Christian apologist Ravi Zacharias answers the call to those Christians who believe that Christianity has failed them with his characteristic spirit of humble grace. Christ followers, as well as those who are seeking to better understand the Christian faith and how it "works itself out" in our ever-shifting societal concept of faith, God and its pertinence to life on earth, will appreciate Zacharias’s thoughtful and intellectual approach. Readers will certainly find much more than they might expect within the pages of this heavyweight text on a number of theological issues.
Zacharias opens the book by defining "Who Is Jesus?" from an Old Testament story-by-story unveiling of who God says He is. He very eloquently paints word pictures of who Jesus is by sharing numerous scripture references to Him as the Son of David, Son of Man, and Son of God and Savior. This full-bodied account of Jesus, as described throughout the Bible, offers readers the soundest basis for seeing Jesus Christ in accurate terminology.
The author also does a marvelous job sharing what it means to be a Christian; detailing points of tension concerning faith matters; looking at incoherence on the topic of pain squarely in the eye; unpacking the two phrases "purpose driven" and "reason driven"; and asking what differences prayer and Christianity make.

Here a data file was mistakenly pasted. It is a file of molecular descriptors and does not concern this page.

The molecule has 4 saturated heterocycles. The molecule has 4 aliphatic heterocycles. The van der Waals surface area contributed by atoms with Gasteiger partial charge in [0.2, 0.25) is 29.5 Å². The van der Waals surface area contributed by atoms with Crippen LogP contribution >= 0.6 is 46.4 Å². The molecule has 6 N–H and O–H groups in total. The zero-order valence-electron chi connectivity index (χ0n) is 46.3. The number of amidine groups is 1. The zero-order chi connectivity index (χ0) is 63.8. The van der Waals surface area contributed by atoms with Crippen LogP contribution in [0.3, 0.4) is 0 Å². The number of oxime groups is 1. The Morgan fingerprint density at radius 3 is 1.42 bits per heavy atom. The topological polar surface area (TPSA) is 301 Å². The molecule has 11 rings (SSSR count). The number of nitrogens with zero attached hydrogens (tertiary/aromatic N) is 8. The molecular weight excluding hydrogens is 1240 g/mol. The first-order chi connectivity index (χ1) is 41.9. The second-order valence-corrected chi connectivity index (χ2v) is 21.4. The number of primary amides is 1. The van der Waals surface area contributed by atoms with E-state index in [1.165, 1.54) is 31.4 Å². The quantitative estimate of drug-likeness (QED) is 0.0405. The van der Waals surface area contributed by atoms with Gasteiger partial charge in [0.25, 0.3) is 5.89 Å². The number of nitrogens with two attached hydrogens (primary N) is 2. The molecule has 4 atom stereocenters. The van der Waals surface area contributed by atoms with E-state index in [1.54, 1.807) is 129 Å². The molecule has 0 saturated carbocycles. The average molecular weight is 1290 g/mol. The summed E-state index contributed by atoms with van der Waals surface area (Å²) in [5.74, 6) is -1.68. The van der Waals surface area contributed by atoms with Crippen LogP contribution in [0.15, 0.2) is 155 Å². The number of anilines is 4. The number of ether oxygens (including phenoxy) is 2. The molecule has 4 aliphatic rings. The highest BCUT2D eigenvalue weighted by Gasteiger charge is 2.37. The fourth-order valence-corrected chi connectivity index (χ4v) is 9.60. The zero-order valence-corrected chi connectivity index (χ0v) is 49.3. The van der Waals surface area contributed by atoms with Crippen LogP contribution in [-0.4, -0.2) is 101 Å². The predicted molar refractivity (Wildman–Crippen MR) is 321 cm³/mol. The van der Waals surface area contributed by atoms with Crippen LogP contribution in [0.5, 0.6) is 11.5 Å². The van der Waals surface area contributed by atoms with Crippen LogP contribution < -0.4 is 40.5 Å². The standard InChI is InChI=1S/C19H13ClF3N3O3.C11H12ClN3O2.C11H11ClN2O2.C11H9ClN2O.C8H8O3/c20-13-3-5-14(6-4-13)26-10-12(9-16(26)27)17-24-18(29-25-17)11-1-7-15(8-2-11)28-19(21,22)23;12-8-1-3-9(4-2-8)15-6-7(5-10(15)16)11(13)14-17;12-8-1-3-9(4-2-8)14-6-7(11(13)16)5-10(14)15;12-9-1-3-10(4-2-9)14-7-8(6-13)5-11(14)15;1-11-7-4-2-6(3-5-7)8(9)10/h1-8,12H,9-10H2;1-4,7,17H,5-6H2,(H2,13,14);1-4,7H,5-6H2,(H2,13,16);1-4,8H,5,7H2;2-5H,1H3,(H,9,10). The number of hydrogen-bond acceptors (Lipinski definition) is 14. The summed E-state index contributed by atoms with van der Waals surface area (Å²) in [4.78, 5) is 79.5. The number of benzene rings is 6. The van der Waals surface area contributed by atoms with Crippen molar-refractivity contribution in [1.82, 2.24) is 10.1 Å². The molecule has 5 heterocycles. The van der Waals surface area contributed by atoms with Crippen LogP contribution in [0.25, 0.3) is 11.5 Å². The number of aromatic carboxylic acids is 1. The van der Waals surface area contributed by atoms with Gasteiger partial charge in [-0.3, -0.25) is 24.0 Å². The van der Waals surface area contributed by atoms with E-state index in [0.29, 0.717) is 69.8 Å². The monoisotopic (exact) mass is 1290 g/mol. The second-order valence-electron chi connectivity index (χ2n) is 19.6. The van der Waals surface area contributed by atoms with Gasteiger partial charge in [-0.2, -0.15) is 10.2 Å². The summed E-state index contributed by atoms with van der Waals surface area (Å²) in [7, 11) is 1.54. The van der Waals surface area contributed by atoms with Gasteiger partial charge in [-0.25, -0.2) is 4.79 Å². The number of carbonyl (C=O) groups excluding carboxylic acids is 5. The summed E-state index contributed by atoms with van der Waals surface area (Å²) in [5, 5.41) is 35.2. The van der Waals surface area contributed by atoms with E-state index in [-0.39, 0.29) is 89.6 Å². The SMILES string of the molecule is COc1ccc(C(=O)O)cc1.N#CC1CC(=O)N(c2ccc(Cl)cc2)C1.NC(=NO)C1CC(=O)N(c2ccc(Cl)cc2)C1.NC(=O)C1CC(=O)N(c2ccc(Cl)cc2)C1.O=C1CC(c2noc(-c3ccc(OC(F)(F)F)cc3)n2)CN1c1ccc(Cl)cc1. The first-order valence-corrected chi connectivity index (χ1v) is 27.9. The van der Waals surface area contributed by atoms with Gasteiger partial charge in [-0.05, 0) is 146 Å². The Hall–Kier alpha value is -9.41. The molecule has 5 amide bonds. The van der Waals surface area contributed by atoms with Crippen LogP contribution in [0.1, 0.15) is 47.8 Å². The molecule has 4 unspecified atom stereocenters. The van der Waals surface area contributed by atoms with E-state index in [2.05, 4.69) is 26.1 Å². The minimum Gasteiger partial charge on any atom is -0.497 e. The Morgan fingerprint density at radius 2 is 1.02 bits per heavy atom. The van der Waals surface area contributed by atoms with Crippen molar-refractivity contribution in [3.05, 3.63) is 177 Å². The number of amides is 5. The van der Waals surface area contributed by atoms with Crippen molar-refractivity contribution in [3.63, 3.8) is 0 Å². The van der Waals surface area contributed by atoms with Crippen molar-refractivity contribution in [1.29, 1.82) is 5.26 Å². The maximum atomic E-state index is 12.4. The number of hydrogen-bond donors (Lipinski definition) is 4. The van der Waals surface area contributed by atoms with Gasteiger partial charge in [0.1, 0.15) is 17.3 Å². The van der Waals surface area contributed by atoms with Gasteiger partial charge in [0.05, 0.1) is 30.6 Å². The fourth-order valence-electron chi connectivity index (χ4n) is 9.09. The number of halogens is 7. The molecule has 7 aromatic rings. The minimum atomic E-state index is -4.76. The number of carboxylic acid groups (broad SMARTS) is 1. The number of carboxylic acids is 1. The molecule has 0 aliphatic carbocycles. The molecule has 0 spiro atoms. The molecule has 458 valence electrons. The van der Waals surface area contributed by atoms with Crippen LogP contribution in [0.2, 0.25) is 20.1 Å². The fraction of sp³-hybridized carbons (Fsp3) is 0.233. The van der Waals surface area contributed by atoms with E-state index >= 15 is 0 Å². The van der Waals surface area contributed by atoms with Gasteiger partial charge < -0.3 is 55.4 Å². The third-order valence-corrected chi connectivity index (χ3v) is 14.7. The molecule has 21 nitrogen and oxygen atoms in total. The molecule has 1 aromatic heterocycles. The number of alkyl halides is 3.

Particularly appealing to today's Christian (and skeptic) will be Zacharias’s persuasive argument found in “Points of Tension,” where he deftly handles the hot topic of suffering and pain versus the notion that a loving God would not permit (or cannot control) such evil to exist in His followers' lives (or even in the world at large). Zacharias is able to take this argument back to its most basic premise and helps readers look at pain from a different vantage point. He points out that Satan appealed to Jesus when he tempted Him within the hierarchy of the written word, upon the promises and power of God. The lie purports that "God makes everything comfortable for us is precisely the reason many have been unable to face the tensions they experience in living the Christian life." So "relativism is a slave to the moment"